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Baby Mine By Margaret Mayo Characters: 8481

Updated: 2017-11-28 00:07


The double wedding of four of Chicago's "Younger Set" had been adequately noticed in the papers, the conventional "honeymoon" journey had been made, and Alfred Hardy and Jimmy Jinks had now settled down to the routine of their respective business interests.

Having plunged into his office work with the same vigour with which he had attacked higher mathematics, Alfred had quickly gained the confidence of the elders of his firm, and they had already begun to give way to him in many important decisions. In fact, he was now practically at the head of his particular department with one office doing well in Chicago and a second office promising well in Detroit.

As for Jimmy, he had naturally started his business career with fewer pyrotechnics; but he was none the less contented. He seldom saw his old friend Alfred now, but Aggie kept more or less in touch with Zoie; and over the luncheon table the affairs of the two husbands were often discussed by their wives. It was after one of these luncheons that Aggie upset Jimmy's evening repose by the fireside by telling him that she was a wee bit worried about Zoie and Alfred.

"Alfred is so unreasonable," said Aggie, "so peevish."

"Nonsense!" exclaimed Jimmy shortly. "If he's peevish he has some good reason. You can be sure of that."

"You needn't get cross with me, Jimmy," said Aggie in a hurt voice.

"Why should I be cross with you?" snapped Jimmy. "It isn't YOUR fault if Alfred's made a fool of himself by marrying the last person on earth whom he should have married."

"I think he was very lucky to get her," argued Aggie in defence of her friend.

"Oh, you do, do you?" answered Jimmy in a very aggrieved tone.

"She is one of the prettiest girls in Chicago," said Aggie.

"You're pretty too," answered Jimmy, "but it doesn't make an idiot of you."

"It's TIME you said something nice to me," purred Aggie; and her arm stole fondly around Jimmy's large neck.

"I don't know why it is," said Jimmy, shaking his head dejectedly, "but every time Zoie Hardy's name is mentioned in this house it seems to stir up some sort of a row between you and me."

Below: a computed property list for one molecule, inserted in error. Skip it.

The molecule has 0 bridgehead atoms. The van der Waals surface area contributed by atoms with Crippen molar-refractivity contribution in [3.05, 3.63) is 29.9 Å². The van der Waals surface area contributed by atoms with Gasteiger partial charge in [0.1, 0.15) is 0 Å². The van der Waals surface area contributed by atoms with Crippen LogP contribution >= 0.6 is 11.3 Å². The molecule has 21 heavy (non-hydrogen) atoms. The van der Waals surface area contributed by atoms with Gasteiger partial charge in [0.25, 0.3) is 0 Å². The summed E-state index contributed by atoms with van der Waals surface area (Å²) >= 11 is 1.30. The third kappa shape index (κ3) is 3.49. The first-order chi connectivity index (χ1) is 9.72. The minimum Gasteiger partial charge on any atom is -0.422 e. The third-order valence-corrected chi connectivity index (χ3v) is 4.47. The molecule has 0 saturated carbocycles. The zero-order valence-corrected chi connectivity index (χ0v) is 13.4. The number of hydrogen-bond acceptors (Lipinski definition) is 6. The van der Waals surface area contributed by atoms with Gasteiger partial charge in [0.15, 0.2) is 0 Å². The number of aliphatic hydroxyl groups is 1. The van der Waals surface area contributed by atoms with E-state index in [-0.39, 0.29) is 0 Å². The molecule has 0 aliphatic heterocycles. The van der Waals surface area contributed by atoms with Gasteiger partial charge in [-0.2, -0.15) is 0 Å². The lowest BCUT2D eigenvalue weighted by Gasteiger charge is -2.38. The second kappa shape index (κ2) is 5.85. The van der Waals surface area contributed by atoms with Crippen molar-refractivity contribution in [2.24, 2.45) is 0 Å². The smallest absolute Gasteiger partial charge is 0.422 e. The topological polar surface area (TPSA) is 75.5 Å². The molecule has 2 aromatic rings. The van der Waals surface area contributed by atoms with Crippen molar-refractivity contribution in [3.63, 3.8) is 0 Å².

"That's because you're so prejudiced," answered Aggie with a touch of irritation.

"There you go again," said Jimmy.

"I didn't mean it!" interposed Aggie contritely. "Oh, come now, Jimmy," she pleaded, "let's trundle off to bed and forget all about it." And they did.

But the next day, as Jimmy was heading for the La Salle restaurant to get his luncheon, who should call to him airily from a passing taxi but Zoie. It was apparent that she wished him to wait until she could alight; and in spite of his disinclination to do so, he not only waited but followed the taxi to its stopping place and helped the young woman to the pavement.

"Oh, you darling!" exclaimed Zoie, all of a flutter, and looking exactly like an animated doll. "You've just saved my life." She called to the taxi driver to "wait."

"Are you in trouble?" asked the guileless Jimmy.

"Yes, dreadful," answered Zoie, and she thrust a half-dozen small parcels into Jimmy's arms. "I have to be at my dressmaker's in half an hour; and I haven't had a bite of lunch. I'm miles and miles from home; and I can't go into a restaurant and eat just by myself without being stared at. Wasn't it lucky that I saw you when I did?"

There was really very little left for Jimmy to say, so he said it; and a few minutes later they were seated tete-a-tete in one of Chicago's most fashionable restaurants, and Zoie the unconscious flirt was looking up at Jimmy with apparently adoring eyes, and suggesting all the eatables which he particularly abominated.

No sooner had the unfortunate man acquiesced in one thing and communicated Zoie's wish to the waiter, than the flighty young person found something else on the menu that she considered more tempting to her palate. Time and again the waiter had to be recalled and the order had to be given over until Jimmy felt himself laying up a store of nervous indigestion that would doubtless last him for days.

When the coveted food at last arrived, Zoie had become completely engrossed in the headgear of one of her neighbours, and it was only after Jimmy had been induced t